Mobility and multigenerational travel – what does it mean and what can I do about it?

Last week, I started a conversation about mobility and multigenerational travel. You might ask yourself, what does mobility mean? And what can we do about it so that we can have the best vacation possible with our family?

Let’s start with a definition. According to Webster’s Dictionary, mobility is defined as the ability to move, or the capability of moving or being moved, from place to place.

When you are traveling with one or more generations you may have individuals traveling with you with different needs to get from Point A to Point B. For example you might be traveling with:

  • Infants who cannot walk on their own and need a stroller or a carrier;
  • Toddlers or young children who may be able to walk, but, may not be able to walk for long distances;
  • Grandparents or great-grandparents who can get around but may need to use a cane, wheelchair, a walker, or even an adult scooter; or,
  • Members of the family with chronic diseases that need to carry medical equipment like an oxygen tanks or other medical supplies.

Once you understand the mobility needs of your group, then you can start to plan your trip. Here are some of the things we consider as we plan for our multigenerational vacations:

Planes, trains, or automobiles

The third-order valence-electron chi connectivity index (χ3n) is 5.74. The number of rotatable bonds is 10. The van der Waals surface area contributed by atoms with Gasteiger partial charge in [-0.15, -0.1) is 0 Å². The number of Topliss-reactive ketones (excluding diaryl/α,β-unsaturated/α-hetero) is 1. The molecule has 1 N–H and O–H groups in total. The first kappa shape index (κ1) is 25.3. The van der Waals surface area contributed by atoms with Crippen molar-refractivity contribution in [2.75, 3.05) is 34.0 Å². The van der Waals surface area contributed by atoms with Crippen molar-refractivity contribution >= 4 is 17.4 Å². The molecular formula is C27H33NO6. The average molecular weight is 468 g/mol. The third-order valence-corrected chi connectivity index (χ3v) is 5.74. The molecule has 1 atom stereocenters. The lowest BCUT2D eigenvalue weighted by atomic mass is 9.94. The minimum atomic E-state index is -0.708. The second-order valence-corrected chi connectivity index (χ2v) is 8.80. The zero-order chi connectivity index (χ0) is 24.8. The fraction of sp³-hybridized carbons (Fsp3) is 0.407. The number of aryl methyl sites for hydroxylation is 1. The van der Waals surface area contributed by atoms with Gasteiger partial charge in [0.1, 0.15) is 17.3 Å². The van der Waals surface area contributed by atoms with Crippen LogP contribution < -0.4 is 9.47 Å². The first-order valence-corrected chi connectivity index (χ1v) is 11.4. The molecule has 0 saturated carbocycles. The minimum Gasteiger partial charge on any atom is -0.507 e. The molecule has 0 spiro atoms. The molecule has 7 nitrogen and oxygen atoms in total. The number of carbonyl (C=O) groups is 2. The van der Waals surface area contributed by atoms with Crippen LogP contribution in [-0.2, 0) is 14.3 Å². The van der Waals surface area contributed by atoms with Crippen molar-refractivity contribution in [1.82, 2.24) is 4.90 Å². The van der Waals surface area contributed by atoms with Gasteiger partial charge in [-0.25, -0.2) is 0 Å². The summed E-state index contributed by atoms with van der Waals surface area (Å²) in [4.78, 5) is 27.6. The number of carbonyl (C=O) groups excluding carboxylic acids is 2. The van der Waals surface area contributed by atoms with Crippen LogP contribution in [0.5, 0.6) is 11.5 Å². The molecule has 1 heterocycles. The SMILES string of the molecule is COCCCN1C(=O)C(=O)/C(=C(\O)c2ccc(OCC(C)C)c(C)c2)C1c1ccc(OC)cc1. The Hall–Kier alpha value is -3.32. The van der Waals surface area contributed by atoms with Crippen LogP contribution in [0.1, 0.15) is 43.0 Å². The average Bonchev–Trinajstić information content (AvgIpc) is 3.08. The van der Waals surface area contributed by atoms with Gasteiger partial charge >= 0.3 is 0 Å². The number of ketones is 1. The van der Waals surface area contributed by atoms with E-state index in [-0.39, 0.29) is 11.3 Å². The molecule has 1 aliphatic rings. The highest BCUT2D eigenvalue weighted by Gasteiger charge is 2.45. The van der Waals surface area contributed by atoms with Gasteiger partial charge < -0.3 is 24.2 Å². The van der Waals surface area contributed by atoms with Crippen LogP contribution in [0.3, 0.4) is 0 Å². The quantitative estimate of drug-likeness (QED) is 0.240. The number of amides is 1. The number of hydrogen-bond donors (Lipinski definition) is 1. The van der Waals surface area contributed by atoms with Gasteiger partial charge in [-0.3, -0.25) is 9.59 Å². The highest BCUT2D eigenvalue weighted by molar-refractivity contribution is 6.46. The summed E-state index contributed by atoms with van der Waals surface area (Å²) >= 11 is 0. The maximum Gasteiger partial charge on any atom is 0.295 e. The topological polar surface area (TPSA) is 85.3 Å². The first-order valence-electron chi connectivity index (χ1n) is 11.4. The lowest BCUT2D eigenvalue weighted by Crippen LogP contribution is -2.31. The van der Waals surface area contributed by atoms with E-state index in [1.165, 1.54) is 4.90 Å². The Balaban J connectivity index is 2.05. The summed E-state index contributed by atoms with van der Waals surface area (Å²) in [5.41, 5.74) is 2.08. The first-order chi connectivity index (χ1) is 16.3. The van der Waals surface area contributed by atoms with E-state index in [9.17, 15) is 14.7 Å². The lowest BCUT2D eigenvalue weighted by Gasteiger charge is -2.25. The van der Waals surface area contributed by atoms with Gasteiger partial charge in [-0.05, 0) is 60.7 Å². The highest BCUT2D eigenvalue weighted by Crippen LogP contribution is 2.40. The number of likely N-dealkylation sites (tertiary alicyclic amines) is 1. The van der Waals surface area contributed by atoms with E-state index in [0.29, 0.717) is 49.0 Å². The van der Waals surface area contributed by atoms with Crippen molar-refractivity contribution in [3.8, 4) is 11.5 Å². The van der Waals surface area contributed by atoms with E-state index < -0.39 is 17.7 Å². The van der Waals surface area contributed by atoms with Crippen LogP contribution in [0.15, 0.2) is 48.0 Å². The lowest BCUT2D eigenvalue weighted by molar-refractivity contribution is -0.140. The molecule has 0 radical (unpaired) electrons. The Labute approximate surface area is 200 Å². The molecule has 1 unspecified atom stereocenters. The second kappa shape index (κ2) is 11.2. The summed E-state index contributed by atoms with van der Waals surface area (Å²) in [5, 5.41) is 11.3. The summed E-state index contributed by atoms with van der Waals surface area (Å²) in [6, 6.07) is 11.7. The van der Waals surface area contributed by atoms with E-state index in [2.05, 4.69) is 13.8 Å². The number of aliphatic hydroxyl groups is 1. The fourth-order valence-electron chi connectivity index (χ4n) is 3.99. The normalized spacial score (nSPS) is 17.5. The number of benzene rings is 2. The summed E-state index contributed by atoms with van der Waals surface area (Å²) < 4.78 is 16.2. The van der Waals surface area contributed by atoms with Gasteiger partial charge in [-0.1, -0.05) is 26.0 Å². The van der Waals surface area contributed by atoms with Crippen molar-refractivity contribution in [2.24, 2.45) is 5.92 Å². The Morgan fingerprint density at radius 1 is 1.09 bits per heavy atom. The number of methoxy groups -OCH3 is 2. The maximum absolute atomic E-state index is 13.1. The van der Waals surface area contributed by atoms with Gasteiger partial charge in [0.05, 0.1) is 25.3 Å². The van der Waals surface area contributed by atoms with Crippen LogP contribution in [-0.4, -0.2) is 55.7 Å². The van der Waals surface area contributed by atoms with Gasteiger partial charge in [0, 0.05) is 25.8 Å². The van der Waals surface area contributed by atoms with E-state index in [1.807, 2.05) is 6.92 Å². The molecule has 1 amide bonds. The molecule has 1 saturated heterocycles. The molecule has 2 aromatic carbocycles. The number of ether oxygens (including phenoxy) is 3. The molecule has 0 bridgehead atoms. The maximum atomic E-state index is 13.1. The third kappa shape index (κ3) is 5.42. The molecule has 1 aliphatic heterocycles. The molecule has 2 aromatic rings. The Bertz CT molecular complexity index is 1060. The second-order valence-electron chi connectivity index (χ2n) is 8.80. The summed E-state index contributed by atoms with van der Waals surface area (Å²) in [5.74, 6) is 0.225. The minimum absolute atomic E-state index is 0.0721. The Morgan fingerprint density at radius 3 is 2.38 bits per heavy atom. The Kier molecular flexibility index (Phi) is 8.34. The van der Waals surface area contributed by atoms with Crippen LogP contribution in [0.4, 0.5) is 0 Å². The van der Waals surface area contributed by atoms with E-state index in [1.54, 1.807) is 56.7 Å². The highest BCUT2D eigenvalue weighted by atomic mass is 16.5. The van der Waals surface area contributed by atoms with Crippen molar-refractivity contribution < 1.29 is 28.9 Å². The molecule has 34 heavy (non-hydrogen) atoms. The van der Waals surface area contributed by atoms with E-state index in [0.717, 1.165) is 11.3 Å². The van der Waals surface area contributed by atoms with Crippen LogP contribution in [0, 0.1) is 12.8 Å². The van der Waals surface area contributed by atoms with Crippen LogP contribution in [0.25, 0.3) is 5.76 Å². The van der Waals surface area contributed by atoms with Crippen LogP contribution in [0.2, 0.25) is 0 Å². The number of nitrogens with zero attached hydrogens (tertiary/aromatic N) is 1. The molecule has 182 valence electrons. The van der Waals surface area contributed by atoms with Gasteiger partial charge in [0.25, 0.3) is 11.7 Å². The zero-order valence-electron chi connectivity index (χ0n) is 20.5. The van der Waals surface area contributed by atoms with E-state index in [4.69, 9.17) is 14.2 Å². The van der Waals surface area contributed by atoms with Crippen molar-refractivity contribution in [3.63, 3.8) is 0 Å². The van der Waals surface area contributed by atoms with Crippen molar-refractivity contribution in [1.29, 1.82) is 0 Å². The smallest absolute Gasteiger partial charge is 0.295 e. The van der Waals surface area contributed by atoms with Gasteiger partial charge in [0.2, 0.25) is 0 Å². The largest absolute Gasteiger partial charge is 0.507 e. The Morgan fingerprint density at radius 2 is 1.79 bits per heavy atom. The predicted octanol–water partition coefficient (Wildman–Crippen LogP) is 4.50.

One of the first things to think about is which travel option will work best for you and your group. If you are traveling to another country, within a country, or within a region/state you might ask yourself the following questions:

  • Will you use an airplane, car, hired car, bus, or train to get to your destination?
  • Will you use a combination of these travel options?
  • If you need to fly to get to your destination, how important is your physical space when traveling?

As I shared last week, it is important for my father-in-law (who just had knee surgery) to sit in an aisle seat with additional legroom when he flies. He is willing to pay a little more for his flight in order to have the extra space. He also feels reassured knowing that his cane is easily within reach in case he needs to move around the airplane cabin during his trip. The key thing is to be an informed planner and traveler. This will enable you to choose the travel option that works best for your group.

The gear

With multiple generations and potentially multiple mobility needs, your group may need to bring gear with them on the journey. Since the gear are must-haves you need to understand how you can take it with you. For example:

  • Are there specific airline rules that apply to traveling with mobility gear or medical equipment?
  • How will you stow the gear and equipment during travel?
  • Can you bring the gear and equipment on the airplane like carry-on luggage or do you have to check it?
  • Does the airline charge a fee for carrying it on or checking it in? How much is the fee?
  • Are there limitations on the amount of medical equipment you can bring with you on an airplane?
  • Is it possible to rent the gear or the equipment at your destination?
  • Is your car rental large enough to accommodate all of the gear, equipment, luggage, and travelers on your vacation?

Packing light